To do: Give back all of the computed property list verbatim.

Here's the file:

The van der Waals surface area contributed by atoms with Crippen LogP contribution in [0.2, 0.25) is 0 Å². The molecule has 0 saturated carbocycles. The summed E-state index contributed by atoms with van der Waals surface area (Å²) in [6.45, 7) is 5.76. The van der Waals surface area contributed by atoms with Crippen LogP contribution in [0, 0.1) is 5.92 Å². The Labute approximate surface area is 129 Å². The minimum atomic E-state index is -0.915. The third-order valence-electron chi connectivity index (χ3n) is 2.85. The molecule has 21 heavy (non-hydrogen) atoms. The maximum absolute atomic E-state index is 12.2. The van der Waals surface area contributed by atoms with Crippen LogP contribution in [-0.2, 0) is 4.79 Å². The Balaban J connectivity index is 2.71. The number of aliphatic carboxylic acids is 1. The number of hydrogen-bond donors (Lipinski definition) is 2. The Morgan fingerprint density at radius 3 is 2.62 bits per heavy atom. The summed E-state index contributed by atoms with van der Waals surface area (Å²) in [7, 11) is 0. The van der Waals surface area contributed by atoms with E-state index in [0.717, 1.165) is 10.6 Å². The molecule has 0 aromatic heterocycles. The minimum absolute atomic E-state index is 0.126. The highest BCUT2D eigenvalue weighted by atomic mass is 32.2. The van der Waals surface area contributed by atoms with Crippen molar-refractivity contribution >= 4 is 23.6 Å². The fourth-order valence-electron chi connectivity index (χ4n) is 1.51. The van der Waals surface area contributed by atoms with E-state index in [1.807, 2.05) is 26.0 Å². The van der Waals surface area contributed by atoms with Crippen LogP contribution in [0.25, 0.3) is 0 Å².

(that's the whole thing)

The van der Waals surface area contributed by atoms with Crippen LogP contribution in [0.2, 0.25) is 0 Å². The molecule has 0 saturated carbocycles. The summed E-state index contributed by atoms with van der Waals surface area (Å²) in [6.45, 7) is 5.76. The van der Waals surface area contributed by atoms with Crippen LogP contribution in [0, 0.1) is 5.92 Å². The Labute approximate surface area is 129 Å². The minimum atomic E-state index is -0.915. The third-order valence-electron chi connectivity index (χ3n) is 2.85. The molecule has 21 heavy (non-hydrogen) atoms. The maximum absolute atomic E-state index is 12.2. The van der Waals surface area contributed by atoms with Crippen LogP contribution in [-0.2, 0) is 4.79 Å². The Balaban J connectivity index is 2.71. The number of aliphatic carboxylic acids is 1. The number of hydrogen-bond donors (Lipinski definition) is 2. The Morgan fingerprint density at radius 3 is 2.62 bits per heavy atom. The summed E-state index contributed by atoms with van der Waals surface area (Å²) in [7, 11) is 0. The van der Waals surface area contributed by atoms with E-state index in [0.717, 1.165) is 10.6 Å². The molecule has 0 aromatic heterocycles. The minimum absolute atomic E-state index is 0.126. The highest BCUT2D eigenvalue weighted by atomic mass is 32.2. The van der Waals surface area contributed by atoms with Crippen molar-refractivity contribution >= 4 is 23.6 Å². The fourth-order valence-electron chi connectivity index (χ4n) is 1.51. The van der Waals surface area contributed by atoms with E-state index in [1.807, 2.05) is 26.0 Å². The van der Waals surface area contributed by atoms with Crippen LogP contribution in [0.25, 0.3) is 0 Å².